New Job, New Place, New Puppy- and Hyperlinked Environments

The last month has been crazy for me because I started a new job as a Library Technician, moved, and got a puppy all within a week. I had been on a wait-list for the puppy, and I maybe should have pushed off that particular time-consuming project when I found out about the new job. I’d met her a few times though, and couldn’t bring myself to do that.

This is Olive, looking deceptively calm and sweet- she is actually a ball of hyperactive energy who likes to chomp on your fingers and toes.

My new place has stuff everywhere and it’s almost complete chaos throughout because I haven’t had a puppy since I was a child and didn’t realize how much one-on-one time she would need (and that sleep deprivation is real). I have quite honestly been struggling to balance learning the new job (it is SO TIRING to learn new skills and work in a new environment with new people), getting settled in my new house (and living with a significant other, which is also new for me and an interesting adjustment- he also requires a lot of attention), keeping up with school, caring for the puppy and still trying to find time for friends, family and self-care. I feel that I have been a little checked-out when it comes to school and that I’ve been doing the bare minimum to get by. I am finally getting settled in the new job and the puppy is starting to sleep through most of the night, so that will change.

For the choose-your-own adventure module, I selected Museums, Galleries and Archives. In this class, I am loving all the readings and examples in the lectures about hyperlinked libraries and environments. I admire all the organizations that constantly work to think of new ideas to bring people in. I particularly enjoyed Nina Simon’s TED talk. The interactive museum is to me quite a unique and groundbreaking idea because it goes against the traditional museum goals. It is brilliant to create an environment in which visitors can do more than just stand in front of a sculpture, painting or other work of art and admire it. Creating activities around the art is a great way to help visitors feel more connected with the art. This I feel is similar to science museums that create spaces where kids can play and experiment and discover – only it can appeal to all ages.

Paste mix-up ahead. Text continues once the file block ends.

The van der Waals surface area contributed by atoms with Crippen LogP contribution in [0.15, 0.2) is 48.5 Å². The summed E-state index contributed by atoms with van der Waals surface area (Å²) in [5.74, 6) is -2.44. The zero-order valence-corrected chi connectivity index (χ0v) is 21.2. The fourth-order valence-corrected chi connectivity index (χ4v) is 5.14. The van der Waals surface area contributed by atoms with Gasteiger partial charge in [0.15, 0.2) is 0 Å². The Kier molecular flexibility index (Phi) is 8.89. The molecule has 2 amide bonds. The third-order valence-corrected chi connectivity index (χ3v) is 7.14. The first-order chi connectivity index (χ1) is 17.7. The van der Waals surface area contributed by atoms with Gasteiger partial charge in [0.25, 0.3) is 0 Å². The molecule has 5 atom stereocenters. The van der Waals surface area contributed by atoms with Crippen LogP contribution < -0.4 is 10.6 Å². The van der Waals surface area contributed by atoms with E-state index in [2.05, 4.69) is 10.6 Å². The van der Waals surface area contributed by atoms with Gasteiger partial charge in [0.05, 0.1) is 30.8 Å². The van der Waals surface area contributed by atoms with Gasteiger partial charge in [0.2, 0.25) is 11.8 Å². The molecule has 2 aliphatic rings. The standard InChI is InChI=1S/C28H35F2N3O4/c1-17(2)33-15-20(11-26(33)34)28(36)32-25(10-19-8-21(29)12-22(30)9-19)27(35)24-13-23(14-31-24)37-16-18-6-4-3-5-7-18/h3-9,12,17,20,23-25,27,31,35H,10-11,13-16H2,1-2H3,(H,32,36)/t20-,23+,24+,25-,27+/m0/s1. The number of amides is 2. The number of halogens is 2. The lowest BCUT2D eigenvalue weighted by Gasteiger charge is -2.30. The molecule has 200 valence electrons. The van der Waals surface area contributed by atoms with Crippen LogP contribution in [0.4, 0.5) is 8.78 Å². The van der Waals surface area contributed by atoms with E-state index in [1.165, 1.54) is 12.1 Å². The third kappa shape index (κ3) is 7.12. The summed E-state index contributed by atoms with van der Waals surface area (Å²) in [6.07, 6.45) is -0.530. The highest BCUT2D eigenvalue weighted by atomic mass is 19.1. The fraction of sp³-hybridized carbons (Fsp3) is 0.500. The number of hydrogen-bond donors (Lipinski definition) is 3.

Another article that stuck out to me was Tacoma’s Museums: Filled with Life, Not just Objects for the following quote: “Museums should want to bring people in with relevant content that still brims with life and emotion. And send them out with thought-provoking ideas that linger and leave them considering new perspectives. ” (Clark, n.d.). This I think gets to the heart of the intentions of the very creation of art. People create as a way to express themselves, their thoughts, emotions, struggles, and beliefs. Museums and archives that provide a space and a way to bridge the gap between the creator and the participant/viewer are providing a way to open people’s minds to understanding -or at least being open to receiving- new ideas, experiences, and perspectives.


Clark, K. (2020, March 7). Tacoma’s Museums: Filled with Life, Not just Objects. Retrieved from

Categories: Uncategorized | 1 Comment

Post navigation

One thought on “New Job, New Place, New Puppy- and Hyperlinked Environments

  1. More Olive pictures please!

    I am glad you chose the Museums, Galleries and Archives as your CYOA. You highlight salient themes from cutting edge institutions.

    Congrats on the new job too!

Leave a Reply

Your email address will not be published. Required fields are marked *

Proudly powered by WordPress Theme: Adventure Journal by Contexture International.

Skip to toolbar